Some pictures for reference, from areas I can actually get to. This was a fun thorny adventure in itself
IMG_1763.JPG
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Entrance to run
IMG_1765.JPG
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Left of coop
IMG_1766.JPG
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Back left of run
IMG_1767.JPG
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Outside right of run
 
Taylor Cleveland
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We are about to end our first season clearing with goats and chickens. It has worked SO WELL!

We have no shelter for our goats, we just make sure they have trees in each paddock. We did build a triangle shaped portable shelter for them but they wouldn't sleep in it. So we gave up. We have 2 old nannie goats and they have never messed with our poultry electronet. Typically we run the goats and chickens through a paddock until they are out of food. We have never had to supplement the goats with any feed, just mineral and water. They are fat and happy eating all the unwanted weeds/brush. Once we move them again we cut down any saplings (we have tons of locusts) and put stump killer on them. I have using stuff like that but it would take YEARS of cutting down to get rid of those and we just have too many. Anyway, after we cut the saplings down we use a push mower to mow down all the leftover stems and vines. Once the pasture recovers it is shocking to see how much it improves! A farmer-neighbor was out in the pasture with me today and said he couldn't believe how well it has worked. He had brush hogged our property multiple times before we moved in and said it had never looked as good as it does now.

I would be happy to answer any questions for you. We have learned a lot this past year.
IMG_4964.jpg
[Thumbnail for IMG_4964.jpg]
 
steward
Posts: 4618
Location: Zones 2-4 Wyoming and 4-5 Colorado
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Here are a couple of folks who use goats to clear weeds and make a living doing it.  I have seen them working here in Denver.

 
Posts: 108
Location: The Ocala National Forest. Florida, USA
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My goats are excellent at weed control. I notice some weeds they wont touch until a certain stage of growth then they're eating it down. Theyve done such a good job i leave diserable weeds to go to seed around the yard and perimeter of my property so that i can spred the seed back in the field for them.  Also, young ones sometimes need a teacher... Older goat... To show um what to eat when. If your getting a couple butcher wethers that are getting grain and hay when you bring them home can take a bit to figure out that's yummy stuff all around them. Ive never kept sheep but think goats absolute best for weed control! They can be hard on fences but electric fence wire run around about knee high stops all hanky panky with mine. I hope to get some rotational paddock system set up soon and thinking of just using one of those pop up canopys in my areas without shade or shelter.... Not sure how it'll work but I can put some anchors in where needed an just move the canopy when needed...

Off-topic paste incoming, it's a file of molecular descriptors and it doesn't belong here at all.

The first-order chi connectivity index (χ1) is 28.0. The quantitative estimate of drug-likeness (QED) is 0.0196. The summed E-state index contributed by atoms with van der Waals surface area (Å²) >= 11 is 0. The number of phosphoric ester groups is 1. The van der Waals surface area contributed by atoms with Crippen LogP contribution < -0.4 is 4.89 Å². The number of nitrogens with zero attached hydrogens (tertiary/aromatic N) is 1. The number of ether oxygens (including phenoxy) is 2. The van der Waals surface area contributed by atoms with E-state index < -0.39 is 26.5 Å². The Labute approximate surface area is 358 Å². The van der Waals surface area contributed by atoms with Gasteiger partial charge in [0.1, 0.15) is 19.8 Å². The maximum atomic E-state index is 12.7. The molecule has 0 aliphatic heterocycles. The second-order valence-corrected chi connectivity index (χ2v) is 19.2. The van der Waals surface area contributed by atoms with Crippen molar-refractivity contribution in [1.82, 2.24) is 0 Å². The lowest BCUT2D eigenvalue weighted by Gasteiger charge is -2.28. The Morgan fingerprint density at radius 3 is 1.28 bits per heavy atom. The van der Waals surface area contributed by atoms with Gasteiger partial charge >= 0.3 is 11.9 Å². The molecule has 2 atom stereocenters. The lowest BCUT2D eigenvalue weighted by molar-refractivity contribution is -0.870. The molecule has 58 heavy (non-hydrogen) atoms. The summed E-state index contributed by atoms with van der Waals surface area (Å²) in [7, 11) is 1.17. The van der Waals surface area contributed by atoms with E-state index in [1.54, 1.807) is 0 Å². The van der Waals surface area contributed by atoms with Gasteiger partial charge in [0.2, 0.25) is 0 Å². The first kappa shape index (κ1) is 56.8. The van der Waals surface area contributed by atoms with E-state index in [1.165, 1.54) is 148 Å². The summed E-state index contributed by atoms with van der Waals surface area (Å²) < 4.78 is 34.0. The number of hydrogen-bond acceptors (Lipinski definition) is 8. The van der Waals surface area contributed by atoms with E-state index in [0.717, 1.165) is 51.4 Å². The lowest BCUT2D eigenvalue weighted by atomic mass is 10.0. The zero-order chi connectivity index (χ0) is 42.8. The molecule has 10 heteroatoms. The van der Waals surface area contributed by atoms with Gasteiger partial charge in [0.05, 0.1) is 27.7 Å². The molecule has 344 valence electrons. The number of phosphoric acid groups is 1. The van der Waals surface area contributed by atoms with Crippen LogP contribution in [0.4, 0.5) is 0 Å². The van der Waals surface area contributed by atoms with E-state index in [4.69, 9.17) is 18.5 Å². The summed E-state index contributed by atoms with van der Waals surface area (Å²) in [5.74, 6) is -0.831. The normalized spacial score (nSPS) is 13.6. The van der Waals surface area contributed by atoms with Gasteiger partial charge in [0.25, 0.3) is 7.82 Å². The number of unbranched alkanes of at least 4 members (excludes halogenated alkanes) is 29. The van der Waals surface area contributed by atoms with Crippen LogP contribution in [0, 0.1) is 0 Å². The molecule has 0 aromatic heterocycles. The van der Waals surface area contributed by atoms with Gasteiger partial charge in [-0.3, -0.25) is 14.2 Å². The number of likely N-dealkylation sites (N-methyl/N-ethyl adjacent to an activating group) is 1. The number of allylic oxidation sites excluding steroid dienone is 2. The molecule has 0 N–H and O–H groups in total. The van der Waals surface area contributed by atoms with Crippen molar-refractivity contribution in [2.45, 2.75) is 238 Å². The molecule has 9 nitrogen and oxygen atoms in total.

Posts: 79
Location: Appalachian Mountains
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Fredy Perlman wrote:I am hoping to do the same thing very soon. I expect to acquire 8 acres most of which was irresponsibly logged (no replanting) and has a 20 year growth of alder on it, with an understory of some himalayan blackberry and many more less awful things.

I plan to selectively clear it by tethering goats in it as a first step. This link has some helpful information on that that I've used as the base of my plans, but I'd like to hear what permies think. The most important thing is having a goat of a suitable emperament. Then, e.g.:

Goats will not tether in brush as they tangle up so much you'll probably have to cut the tethers to untangle them!  Try another method.  Might take fencing on the perimeter to work.  I have goats that are jumping a fence 5 feet high so had to raise all my fences.  (a big chore with 14 acres).    Faye at Heartsong Farm, Southern Appalachians

"Post To Post Run Length Line
This is the system I have had the most success with. Many years ago I employed this method to leave my Doberman and Weimaraner dogs on. What I recommend for this system is to mark two spots (A and B) on the terrain you wish to let your goat browse. In my case, I run 100 feet between point A and B. At each point, dig a fairly deep hole - for smaller goats, a hole deep enough to completely cover a large coffee can; larger goats, a hole deep enough to completely cover a five gallon bucket. There are variations on each of these which I will discuss further."

I'd add to the helpful info here that a farmer I know tethers and leashes his goats including short hanks of inner tubing. Chains have some innertubing at the end for tethering and leashes are ropes with innertubing at end. He said the goats respond well to the gentle, giving pull of the innertubing. I can't wait to try it. I have loved goats since I was a kid (lol) and am really looking forward to this.

 
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Great video Miles. I learned a lot from it. Thanks for sharing!
 
pollinator
Posts: 1013
Location: Longbranch, WA
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Looks like good fence. You can buy a T post puller and pounder and reconfigure such a fence if you need it in a different place.  Looks like the shed wold be a good goat barn.
If the run works good as a corral for goats yu can just take them for walks with your pruners in hand and they will eat the leaves off and then you can pile the branches and stems to burn. The ashes make a quick mineral return to the soil.
 
pollinator
Posts: 450
Location: Western Kenya
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We don't have any fencing.  Our goats are tethered.  Yes, they get tangled.  When I go out at noon to water them, I just untangle and move them to a fresh spot.  Then I go after them with a machete to cut down the naked branches they leave behind, so its less to tangle on. Big branches make firewood.  Smallish branches go in the deadhedge.  Everything grows back faster than they eat it.